End of road for trucking startup Palleter
We just turned down a million euros. Here’s why.
European trucking market is broken — fragmented and inefficient. There are
2 000 000 trucks and 600 000 trucking companies in Europe. The average company size is 3 trucks while 80% of the companies have less than 10 trucks. All this fragmentation leads to huge inefficiencies — 25% of the trucks on the road are empty while the rest are loaded to only 59%.
We started Palleter in November 2015 believing the fragmented trucking market presents a huge opportunity and that with clever technology Palleter could increase the efficiency of trucking.
The above is a nice narrative. It’s a story investors buy easily. It’s a story we ourselves bought easily. In fact it was so good we managed to convince ourselves to work 1.5 years with no salary in order to make our dream — a truly efficient trucking marketplace — a reality. A platform where cargo is matched in real time with nearby trucks moving the same way as the freight.
Unfortunately, as you’ll soon see, the reality proved to be a little different than the narrative.
Based on the above data about the trucking market we formed three hypotheses:
- Trucks have on average ~25% of spare cargo space available while driving around. Interviews with trucking companies also confirmed that the trucks do have spare space
- Trucking companies are willing to pick extra loads on vehicles routes
- Trucking companies offer competitive pricing for such last minute offers since available space in a moving truck is a perishable good — if you don’t sell it out the opportunity is forever gone.
To validate the hypotheses we built a MVP (Minimum Viable Product) marketplace that is super easy to join. Trucking companies just hook their GPS telemetry provider to Palleter and they are ready to go. It takes less than 3 minutes for a carrier to join with their entire fleet regardless if they have 3 or 300 trucks. It doesn’t matter if they use Mercedes, Scania, Volvo, etc or some aftermarket telemetry — Palleter supports it all. Palleter then starts tracking the vehicles and automatically learning the routes that the trucks service. We had more than a thousands trucks joining the platform in a matter of 4 months.
Shippers just need to enter a freight offer, say from Berlin to Tallinn. It takes Palleter a fraction of a second to find all trucks near Berlin on the way to Tallinn now, tomorrow, the day after tomorrow and so forth. We then hook up the shipper with the trucking companies and facilitate the dealmaking through Palleter. It’s all automated — no people involved whatsoever. It’s technologically the most advanced logistics marketplace out there — predictive algorithms, react-UI, browser push notifications, live chat — you name it.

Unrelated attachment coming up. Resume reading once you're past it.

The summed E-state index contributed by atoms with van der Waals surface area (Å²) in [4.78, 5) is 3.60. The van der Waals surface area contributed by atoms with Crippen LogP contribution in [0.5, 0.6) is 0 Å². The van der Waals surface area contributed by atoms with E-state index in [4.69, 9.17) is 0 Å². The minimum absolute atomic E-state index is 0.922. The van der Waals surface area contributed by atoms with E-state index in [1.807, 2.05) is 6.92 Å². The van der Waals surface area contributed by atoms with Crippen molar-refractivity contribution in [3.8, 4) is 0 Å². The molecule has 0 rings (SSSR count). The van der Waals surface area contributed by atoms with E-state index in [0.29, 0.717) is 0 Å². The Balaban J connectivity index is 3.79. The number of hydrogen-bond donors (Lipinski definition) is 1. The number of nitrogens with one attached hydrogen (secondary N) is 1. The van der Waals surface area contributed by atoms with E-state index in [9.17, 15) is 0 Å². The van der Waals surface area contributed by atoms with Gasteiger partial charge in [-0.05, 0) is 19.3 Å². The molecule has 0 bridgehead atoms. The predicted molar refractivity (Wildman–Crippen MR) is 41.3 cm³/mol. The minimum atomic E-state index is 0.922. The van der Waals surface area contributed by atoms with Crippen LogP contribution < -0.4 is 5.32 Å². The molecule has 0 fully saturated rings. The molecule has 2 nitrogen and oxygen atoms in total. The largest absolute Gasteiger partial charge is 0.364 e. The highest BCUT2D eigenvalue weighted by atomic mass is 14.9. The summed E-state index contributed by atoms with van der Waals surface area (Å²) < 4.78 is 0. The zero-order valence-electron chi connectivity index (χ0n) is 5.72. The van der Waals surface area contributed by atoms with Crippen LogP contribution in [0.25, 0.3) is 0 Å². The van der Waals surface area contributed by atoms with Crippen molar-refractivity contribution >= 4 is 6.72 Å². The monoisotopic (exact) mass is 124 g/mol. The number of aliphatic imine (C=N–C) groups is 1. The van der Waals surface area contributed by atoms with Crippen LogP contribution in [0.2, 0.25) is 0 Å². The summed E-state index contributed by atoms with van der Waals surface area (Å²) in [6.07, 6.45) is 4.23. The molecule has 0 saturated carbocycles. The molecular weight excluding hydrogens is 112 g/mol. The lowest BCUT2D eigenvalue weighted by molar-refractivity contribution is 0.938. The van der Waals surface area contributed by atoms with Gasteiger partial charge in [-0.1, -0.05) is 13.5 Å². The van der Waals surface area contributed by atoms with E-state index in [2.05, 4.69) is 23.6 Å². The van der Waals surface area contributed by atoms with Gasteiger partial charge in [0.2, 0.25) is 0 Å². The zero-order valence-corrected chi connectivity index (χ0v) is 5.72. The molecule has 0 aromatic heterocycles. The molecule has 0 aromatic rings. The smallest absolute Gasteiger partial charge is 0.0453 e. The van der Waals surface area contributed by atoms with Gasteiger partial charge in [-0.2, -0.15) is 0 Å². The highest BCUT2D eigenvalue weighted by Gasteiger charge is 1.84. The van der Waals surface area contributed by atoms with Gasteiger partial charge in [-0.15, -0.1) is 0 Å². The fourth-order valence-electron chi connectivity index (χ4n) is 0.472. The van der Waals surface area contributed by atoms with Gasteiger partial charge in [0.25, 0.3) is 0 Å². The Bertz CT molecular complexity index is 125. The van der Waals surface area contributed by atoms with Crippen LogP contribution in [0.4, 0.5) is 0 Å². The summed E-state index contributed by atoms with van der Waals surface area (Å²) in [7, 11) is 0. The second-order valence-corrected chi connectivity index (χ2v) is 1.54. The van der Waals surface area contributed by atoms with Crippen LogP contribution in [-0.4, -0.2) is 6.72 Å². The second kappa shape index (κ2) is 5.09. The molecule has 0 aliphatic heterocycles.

Unfortunately it made no difference. Two months after launching the platform we started to learn that our core hypotheses were just not correct.
- Trucks have much less available space than the Eurostat data leads to believe. Firstly the data only considers cargo weight. So lightweight cargo skews the data. Secondly reporting the data to Eurostat is an annoyance for the trucking companies — so who knows what’s in those reports.
- Even if the trucks have spare space and are close to the pickup location of the cargo they more often than not are not willing to pick up the loads in reality. That was a big and nasty surprise. The trucks are running on such a tight schedule for their existing clients that they just cannot afford to spend time on extra loads. They might miss a deadline and lose a loyal customer.
- Even when the trucks were willing to pick up the loads they quoted prices higher than regular logistics operators such as DSV or Dachser. Basically trucking companies were willing to drive thousands of kilometers partially empty instead of filling up the truck by offering a competitive price. Literally it was cheaper for the shipper to contract DSV who dispatches one truck to bring the freight to a terminal, a second truck to do a terminal to terminal line haul and a third truck to make the last mile delivery. The risk of losing time by sending a big truck to pick up partial loads from unknown loading places pushed up the price.
In parallel to validating our hypotheses we were also looking for funding. By the time we decided to wind down the business there was a fully worked out investment agreement for 1 000 000 EUR waiting for us. It just needed our signatures. Instead of taking that money we chose to fold. We felt it was the responsible thing to do given all our hypotheses were invalidated and we were back to square one.
So this is it. Startups are hard. They take grit and stamina going against all odds. But they also take well articulated hypotheses and brilliantly executed MVPs for testing them. And most of all they take hard decisions if the time comes.
Paying it forward
Even though we are moving on, we are happy to help all startups and investors in the trucking space. We received so much advice from many startups that wanted to modernize logistics before us. Here’s to Jussi from Loadbro, Balthazar from Fleet Impact, Carson from Pivot Freight. We also received much support from our current investor Techstars Ventures and investors in our would-be round: Spring Capital, Innovationnest, Dotmatrixgroup, Alexander Selegenev and Allan Kaldoja — thank you guys.
If you’re an investor, incumbent or startup in the trucking space or if you’re interested in the IP that we’ve created feel free to reach out to us email@example.com
As for us, we haven’t yet decided what’s next. We’ll keep you posted. And make sure to keep us posted in case you think we can help you.
Let’s truck ‘n roll!
Priit, Märt, Magnus and Tõnu
UPDATE: over the past week we’ve contacted by dozens of fellow startuppers and logistics specialists from around the globe. Thank you all for the kind words, great feedback, ideas & proposals! Catching up to send answers to everyone — hold on!